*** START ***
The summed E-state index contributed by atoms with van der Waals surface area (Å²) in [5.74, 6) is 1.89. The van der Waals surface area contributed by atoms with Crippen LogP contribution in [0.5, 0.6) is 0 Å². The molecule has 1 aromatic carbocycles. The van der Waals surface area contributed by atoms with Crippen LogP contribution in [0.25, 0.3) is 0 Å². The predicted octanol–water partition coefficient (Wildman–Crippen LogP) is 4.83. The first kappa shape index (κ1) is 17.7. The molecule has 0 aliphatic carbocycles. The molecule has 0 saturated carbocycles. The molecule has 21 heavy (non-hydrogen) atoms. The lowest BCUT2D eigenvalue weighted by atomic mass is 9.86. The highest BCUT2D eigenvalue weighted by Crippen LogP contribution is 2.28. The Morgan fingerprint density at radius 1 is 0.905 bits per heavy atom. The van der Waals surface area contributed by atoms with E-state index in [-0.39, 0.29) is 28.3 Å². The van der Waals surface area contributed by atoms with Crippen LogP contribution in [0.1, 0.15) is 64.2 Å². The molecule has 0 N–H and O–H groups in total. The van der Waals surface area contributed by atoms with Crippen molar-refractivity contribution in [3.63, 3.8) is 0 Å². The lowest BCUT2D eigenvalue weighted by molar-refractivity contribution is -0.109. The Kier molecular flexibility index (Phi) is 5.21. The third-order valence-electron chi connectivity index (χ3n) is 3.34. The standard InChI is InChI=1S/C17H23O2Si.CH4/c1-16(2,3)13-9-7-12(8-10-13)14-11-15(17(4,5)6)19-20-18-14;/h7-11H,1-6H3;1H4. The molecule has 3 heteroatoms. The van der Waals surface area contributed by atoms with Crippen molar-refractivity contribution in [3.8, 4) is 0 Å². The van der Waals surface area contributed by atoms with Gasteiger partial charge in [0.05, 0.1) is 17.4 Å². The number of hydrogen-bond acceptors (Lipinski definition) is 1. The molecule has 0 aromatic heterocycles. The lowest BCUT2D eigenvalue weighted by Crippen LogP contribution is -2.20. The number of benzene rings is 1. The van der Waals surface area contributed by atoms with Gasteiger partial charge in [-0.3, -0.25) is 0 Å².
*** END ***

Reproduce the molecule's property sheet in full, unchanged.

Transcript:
The summed E-state index contributed by atoms with van der Waals surface area (Å²) in [5.74, 6) is 1.89. The van der Waals surface area contributed by atoms with Crippen LogP contribution in [0.5, 0.6) is 0 Å². The molecule has 1 aromatic carbocycles. The van der Waals surface area contributed by atoms with Crippen LogP contribution in [0.25, 0.3) is 0 Å². The predicted octanol–water partition coefficient (Wildman–Crippen LogP) is 4.83. The first kappa shape index (κ1) is 17.7. The molecule has 0 aliphatic carbocycles. The molecule has 0 saturated carbocycles. The molecule has 21 heavy (non-hydrogen) atoms. The lowest BCUT2D eigenvalue weighted by atomic mass is 9.86. The highest BCUT2D eigenvalue weighted by Crippen LogP contribution is 2.28. The Morgan fingerprint density at radius 1 is 0.905 bits per heavy atom. The van der Waals surface area contributed by atoms with E-state index in [-0.39, 0.29) is 28.3 Å². The van der Waals surface area contributed by atoms with Crippen LogP contribution in [0.1, 0.15) is 64.2 Å². The molecule has 0 N–H and O–H groups in total. The van der Waals surface area contributed by atoms with Crippen molar-refractivity contribution in [3.63, 3.8) is 0 Å². The lowest BCUT2D eigenvalue weighted by molar-refractivity contribution is -0.109. The Kier molecular flexibility index (Phi) is 5.21. The third-order valence-electron chi connectivity index (χ3n) is 3.34. The standard InChI is InChI=1S/C17H23O2Si.CH4/c1-16(2,3)13-9-7-12(8-10-13)14-11-15(17(4,5)6)19-20-18-14;/h7-11H,1-6H3;1H4. The molecule has 3 heteroatoms. The van der Waals surface area contributed by atoms with Crippen molar-refractivity contribution in [3.8, 4) is 0 Å². The van der Waals surface area contributed by atoms with Gasteiger partial charge in [0.05, 0.1) is 17.4 Å². The number of hydrogen-bond acceptors (Lipinski definition) is 1. The molecule has 0 aromatic heterocycles. The lowest BCUT2D eigenvalue weighted by Crippen LogP contribution is -2.20. The number of benzene rings is 1. The van der Waals surface area contributed by atoms with Gasteiger partial charge in [-0.3, -0.25) is 0 Å².